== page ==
Our story starts in a lovely city near a river in the Kingdom of the Sacred Grasslands. Its people go through their days and nights seemingly peaceful and without incident. But little by little we hear of talks about a war brewing farther south in the Gray City, a deadly disease, and of a legendary river witch.
I liked the portrayal of war and the use of weapons as something that is more harmful than helpful. Everybody suffers in times of war, regardless of who wins the battle.
I would have loved to see more magic. I’m really not satisfied in how there was only one source of magic in the book (and mild spoiler–we only get a spell and some visions). But I’m hoping to address this need by reading Rise of the Empress. If you’ve read it, please let me know in the comments how much you enjoyed it!
The book also touched on economic disparity (money), and the moments when Bao pondered on the differences between the rich and the impoverished really spoke to me and reflected my insecurities growing up in a poor family myself. Although it is already hinted throughout the story that Bao is destined for greatness, I still would have loved him just for being the hardworking healer that he was.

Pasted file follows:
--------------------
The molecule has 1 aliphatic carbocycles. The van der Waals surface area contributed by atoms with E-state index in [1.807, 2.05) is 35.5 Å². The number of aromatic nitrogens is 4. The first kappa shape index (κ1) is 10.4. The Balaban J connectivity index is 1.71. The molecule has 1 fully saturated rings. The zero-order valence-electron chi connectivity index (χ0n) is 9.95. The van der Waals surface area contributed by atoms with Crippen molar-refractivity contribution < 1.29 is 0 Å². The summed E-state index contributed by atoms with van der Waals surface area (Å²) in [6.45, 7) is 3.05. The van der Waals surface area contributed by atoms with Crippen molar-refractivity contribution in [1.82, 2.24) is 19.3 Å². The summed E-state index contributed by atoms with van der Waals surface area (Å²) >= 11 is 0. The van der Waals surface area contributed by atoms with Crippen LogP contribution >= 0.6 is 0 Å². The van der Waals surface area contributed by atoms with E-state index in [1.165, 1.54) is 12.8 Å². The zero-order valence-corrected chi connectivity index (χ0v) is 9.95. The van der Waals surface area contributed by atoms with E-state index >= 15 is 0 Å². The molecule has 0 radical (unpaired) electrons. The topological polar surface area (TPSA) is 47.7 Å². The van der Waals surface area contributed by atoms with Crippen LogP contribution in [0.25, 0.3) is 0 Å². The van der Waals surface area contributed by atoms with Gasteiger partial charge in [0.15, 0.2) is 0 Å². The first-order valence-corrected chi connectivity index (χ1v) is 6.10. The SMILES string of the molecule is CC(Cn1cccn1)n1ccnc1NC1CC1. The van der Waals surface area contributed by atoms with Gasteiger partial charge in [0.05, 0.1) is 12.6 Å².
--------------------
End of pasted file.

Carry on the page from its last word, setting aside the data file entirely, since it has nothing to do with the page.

“Every move they made and every word they spoke indicated that the world belonged to them, while people like him struggled from birth to death and would never be good enough.”
Another major element in the book that resonated with me is the search for knowledge. It’s very rarely that I sympathize with an antagonist but my feelings got really confused with this novel because I understood the vision of the “villain.” This part of the story presents some really good points regarding ethical research, and how good intentions are never enough to justify bad practices. I won’t say anymore in fear of spoilers, so let’s move on to the romance.
“Love isn’t waiting for someone to remember me. Love isn’t dreaming about them all alone. Love is talking together, forgiving each other, finding common threads in the lives we want.”